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Malian Government Claims Anti-Trump Tweets Were a 'Handling Error'

A former Malian government official allegedly used President Ibrahim Boubacar Keita's official Twitter account to describe Trump's recent drone strike on Iraq as a "fuck up".

This past Monday, a number of tweets which referred to President Donald Trump's recent drone strike on Iraq as a "fuck up", were sent from Malian President Ibrahim Boubacar Keita's official Twitter account.

According to News24, the Malian government now claims that the since-deleted tweet was a a result of a "handling error" after a former government official mistook the Twitter account as his own personal one.


Former government spokesperson, Tiegoum Maiga, recently claimed responsibility for the tweets. Maiga publicly responded on social media saying that the tweets, which also stated that Trump "threatens world peace and has made the US a rogue state", were meant to be posted via his personal Twitter account and not that of the president.

Channel Africa reports that having seemingly forgotten that he still possessed the login details to the account, Maiga emphasized that the move was "was neither pirates, nor hackers, (but) a regrettable handling error". He also added that he did not wish to make himself a "nuisance" to the president.

Last week Thursday, President Trump ordered a drone strike in Baghdad, Iraq which killed Qassem Soleimani, the leader of Iran's powerful Islamic Revolutionary Guards Corps. Iraq retaliated today by launching missiles on bases housing American forces in the country.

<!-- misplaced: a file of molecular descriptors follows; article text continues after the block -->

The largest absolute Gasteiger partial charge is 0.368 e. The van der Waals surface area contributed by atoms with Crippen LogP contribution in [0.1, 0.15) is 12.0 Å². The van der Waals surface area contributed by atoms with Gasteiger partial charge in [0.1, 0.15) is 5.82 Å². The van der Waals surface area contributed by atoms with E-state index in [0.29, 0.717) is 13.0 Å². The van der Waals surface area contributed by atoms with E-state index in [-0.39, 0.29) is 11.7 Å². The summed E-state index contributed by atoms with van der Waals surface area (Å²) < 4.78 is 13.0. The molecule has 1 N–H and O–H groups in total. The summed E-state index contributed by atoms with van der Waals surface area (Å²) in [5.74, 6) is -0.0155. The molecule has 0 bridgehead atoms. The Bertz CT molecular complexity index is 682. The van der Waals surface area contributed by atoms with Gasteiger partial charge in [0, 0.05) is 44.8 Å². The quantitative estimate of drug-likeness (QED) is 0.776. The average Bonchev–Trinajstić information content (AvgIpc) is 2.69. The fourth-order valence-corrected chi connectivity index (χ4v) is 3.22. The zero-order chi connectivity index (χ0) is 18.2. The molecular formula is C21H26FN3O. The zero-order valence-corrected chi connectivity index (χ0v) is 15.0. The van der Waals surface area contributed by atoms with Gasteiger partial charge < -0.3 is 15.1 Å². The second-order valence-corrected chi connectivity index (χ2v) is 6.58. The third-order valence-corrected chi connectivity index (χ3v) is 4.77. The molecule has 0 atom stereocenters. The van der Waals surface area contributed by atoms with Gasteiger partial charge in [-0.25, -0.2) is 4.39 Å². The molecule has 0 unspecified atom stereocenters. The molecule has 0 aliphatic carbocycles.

Foreign Minister Mohammad Javad Zarif tweeted shortly after the missile attacks saying: "Iran took & concluded proportionate measures in self-defense under Article 51 of UN Charter targeting base from which cowardly armed attack against our citizens & senior officials were launched. We do not seek escalation or war, but will defend ourselves against any aggression."

According to CNN, President Trump is set to deliver a statement addressing the attacks later today.

Music

M.anifest’s 'Madina to the Universe'  Marks a Creative Shift

The Ghanaian rapper recalibrated his creative process for his fifth full-length project.

It’s the middle of a very hot midweek afternoon and Ghanaian rapper M.anifest welcomes me into his place of residence.

The rapper’s home is located in a busy suburb of Accra, Ghana’s bustling capital city. His front yard is full of green shrubbery and flowers, a picturesque and serene haven that’s a sharp contrast to the busy road it’s located on. As we enter he exudes a joyful and carefree demeanor, and I’m reminded that's the only state I’ve ever seen the rapper in every time we’ve met. There’s a possibility that the momentary euphoria that precedes an album release could have a part to play in his mood, but regardless of whatever the source of his joy may be, you can just tell M.anifest is in a good place.

M.anifest is wearing his own merchandise, a black t-shirt adorned with custom artwork based on his upcoming album, Madina to the Universe, the self-promoting hallmark of his all-black getup. After some friendly discourse, the eccentric rapper proceeds to tell me the inspiration behind the album, the interesting stories behind some of its songs, and the inner details of his creative process.

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How A New Generation of Comic Book Creators is Sharing Africa’s History

From Uganda to the DRC, Nigeria to Côte d'Ivoire, comic book creators and graphic novel illustrators are taking full advantage of the art-form to tell uniquely African stories.